Westland Whirlwind

Whirlwind Mk I, 263 Sqn Exeter, in flight over West Country
Whirlwind Mk I, 263 Sqn Exeter, in flight over West Country

The Westland Whirlwind was the first cannon-armed fighter for the RAF, first flown in October 1938 and at the production stage by 1940. It was a twin engined heavy fighter (also able to function as a fighter bomber with 500-pound (230 kg) bombload). With four 20mm Hispano cannon in the nose, it was more powerful than an eight-gunned fighter like the Spitfire or Hurricane. It was fast, matching the current Spitfire's maximum speed, but performed best at low altitude and was used for convoy escort and against small targets in the English Channel and northern France. Only 114 were produced (compared with over 20,000 Spitfires).

No. 263 Squadron spent the next six months with 13 Group near Edinburgh. It assembled on 10 June 1940 at RAF Drem and after two weeks moved to RAF Grangemouth, where it spent three months before returning to Drem until November and then moving again south to be nearer its intended targets in northern France and the English Channel.

During its time in Scotland, it had to sort out the final problems with the Rolls-Royce Peregrine engines and Hispano cannon. To fill the gap the squadron was provided with Hawker Hurricanes which were flown in action a few times. Production of the Peregrine by Rolls-Royce was slow and it was November before the squadron was fully equipped. The squadron transferred to RAF Exeter, commencing Chameleon patrols against enemy E-boats stationed in the English Channel and Western Approaches. The E-boats would rescue German bomber crews who had "ditched" in the sea. Here, on 12 January 1941, a section patrolling near the Isles of Scilly located a Junkers Ju 88 and Pilot Officer (PO) Stein was credited with a probable kill.

As well as its fighter capability, the Whirlwind could operate as a fighter-bomber. In September 1941 S/Ldr Thomas Pugh, the squadron's 21-year-old commander, suggested that the bombing capability should be investigated, however the idea was initially rejected.[10] Finally, in August 1942 the squadron moved to RAF Colerne in Wiltshire and bomb-racks were fitted to eight aircraft; initially two 250-pound (110 kg) bombs could be carried, and later this was increased to two 500-pound (230 kg) bombs.[10]

No. 263 Squadron flew Whirlwinds until the end of 1943, with the three years operating the type being spent in the west of the country: two years in airfields around Wiltshire, Dorset and Gloucestershire, six months in south Wales, and six months in Devon and Cornwall. Apart from periods of training and "rest and recuperation," the squadron's operations involved: air-ground attacks on airfields, railways and roads in northern France; air-sea attacks on enemy shipping (E-boats and armed trawlers); sea convoy escort; and bomber escort.[1][2]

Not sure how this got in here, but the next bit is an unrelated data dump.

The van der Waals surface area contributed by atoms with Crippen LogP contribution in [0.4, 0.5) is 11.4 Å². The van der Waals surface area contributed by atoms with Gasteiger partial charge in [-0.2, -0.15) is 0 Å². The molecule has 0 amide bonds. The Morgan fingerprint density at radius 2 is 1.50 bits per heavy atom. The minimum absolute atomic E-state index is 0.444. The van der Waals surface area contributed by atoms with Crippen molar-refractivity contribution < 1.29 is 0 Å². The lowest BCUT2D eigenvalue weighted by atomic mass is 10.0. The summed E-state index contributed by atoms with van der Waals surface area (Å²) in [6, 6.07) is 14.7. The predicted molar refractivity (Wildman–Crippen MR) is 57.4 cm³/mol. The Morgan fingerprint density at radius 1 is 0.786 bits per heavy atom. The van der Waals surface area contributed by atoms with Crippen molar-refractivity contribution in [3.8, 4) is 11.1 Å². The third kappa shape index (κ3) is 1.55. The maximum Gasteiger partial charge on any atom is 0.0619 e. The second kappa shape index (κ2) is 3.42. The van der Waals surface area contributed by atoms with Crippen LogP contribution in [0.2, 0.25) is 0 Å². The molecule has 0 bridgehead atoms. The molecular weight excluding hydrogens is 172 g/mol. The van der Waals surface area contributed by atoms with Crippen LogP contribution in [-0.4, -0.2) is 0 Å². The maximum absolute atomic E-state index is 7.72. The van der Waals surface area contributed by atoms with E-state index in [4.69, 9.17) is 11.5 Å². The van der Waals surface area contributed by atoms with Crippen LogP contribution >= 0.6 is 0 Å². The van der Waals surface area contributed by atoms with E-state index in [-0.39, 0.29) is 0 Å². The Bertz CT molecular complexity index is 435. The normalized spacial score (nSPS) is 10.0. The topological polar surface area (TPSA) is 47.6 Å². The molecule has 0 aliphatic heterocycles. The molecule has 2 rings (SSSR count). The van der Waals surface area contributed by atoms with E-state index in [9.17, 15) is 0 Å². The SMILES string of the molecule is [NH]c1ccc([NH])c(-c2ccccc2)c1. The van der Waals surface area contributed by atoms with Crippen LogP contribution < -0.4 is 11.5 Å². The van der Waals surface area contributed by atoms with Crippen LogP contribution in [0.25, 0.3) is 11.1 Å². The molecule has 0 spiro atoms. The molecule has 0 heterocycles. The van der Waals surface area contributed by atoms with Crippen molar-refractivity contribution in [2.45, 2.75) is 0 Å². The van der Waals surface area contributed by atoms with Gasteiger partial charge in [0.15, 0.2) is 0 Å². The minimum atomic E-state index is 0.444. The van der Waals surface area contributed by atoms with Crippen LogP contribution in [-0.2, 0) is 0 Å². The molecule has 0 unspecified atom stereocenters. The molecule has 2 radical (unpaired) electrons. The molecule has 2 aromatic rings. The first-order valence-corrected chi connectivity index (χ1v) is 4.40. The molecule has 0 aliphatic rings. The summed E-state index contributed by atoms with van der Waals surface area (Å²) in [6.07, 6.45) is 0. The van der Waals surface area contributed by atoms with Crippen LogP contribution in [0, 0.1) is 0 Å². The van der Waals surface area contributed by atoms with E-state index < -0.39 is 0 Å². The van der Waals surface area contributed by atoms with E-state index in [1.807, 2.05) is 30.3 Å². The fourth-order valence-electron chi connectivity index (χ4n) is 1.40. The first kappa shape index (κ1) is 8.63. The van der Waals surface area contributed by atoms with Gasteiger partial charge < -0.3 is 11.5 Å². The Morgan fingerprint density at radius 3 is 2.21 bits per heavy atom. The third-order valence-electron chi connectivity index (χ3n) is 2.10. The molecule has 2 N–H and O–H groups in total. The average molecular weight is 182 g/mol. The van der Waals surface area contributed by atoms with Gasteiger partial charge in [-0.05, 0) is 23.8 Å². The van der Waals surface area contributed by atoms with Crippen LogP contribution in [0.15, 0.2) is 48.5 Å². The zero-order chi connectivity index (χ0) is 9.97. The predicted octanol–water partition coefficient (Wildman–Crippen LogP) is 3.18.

Hawker Typhoon

Hawker Typhoon
Hawker Typhoon
Pilots of No.263 Squadron pose in front of their Typhoon. Pilot Officer Thyagarajan, an Indian pilot is seated on the engine cowling
Pilots of No.263 Squadron pose in front of their Typhoon. Pilot Officer Thyagarajan, an Indian pilot is seated on the engine cowling

Like the Whirlwind, the Hawker Typhoon 1B was a fighter bomber or strike fighter. Although only powered by a single engine, the Napier Sabre, it was more powerful (2,260 hp) than the two Peregrine (885 hp each) Whirlwind engines. As well as four cannon it could be armed with two (later four) 500 lb (227 kg) bombs or eight "60lb" rockets. Like the Whirlwind it performed at its best at lower altitudes.

In December 1943, 263 Squadron became non-operational while aircrew and ground staff became familiar with the new plane. By the end of the month flying on the Whirlwind had shrunk to 22 hours and over 309 hours had been flown on the Typhoon. After two weeks Armament Practice Camp at RAF Fairwood Common, the squadron became operational again on 1 February 1944 and attacked for the first time on 3 February when three divebombing operations took place.

On 27 August 1944 the squadron and No. 266 Squadron RAF Typhoons with Spitfire escort was mistakenly ordered to attack the Royal Navy 1st Minesweeping Flotilla off Cap d'Antifer, Le Havre, with the result that HMS Britomart and Hussar were sunk and Salamander was irreparably damaged, killing 117 sailors and wounding 153 more.[11]

Cap Arcona

On 3 May 1945, three ships, the Cap Arcona, the Thielbek and the Deutschland, were sunk as a result of four attacks by Hawker Typhoons of No. 83 Group RAF. After No. 184 Squadron RAF and No. 198 Squadron RAF it was 263 Squadron's, by then based in RAF Ahlhorn (Großenkneten) who were led by Squadron Leader Marten T. S. Rumbold.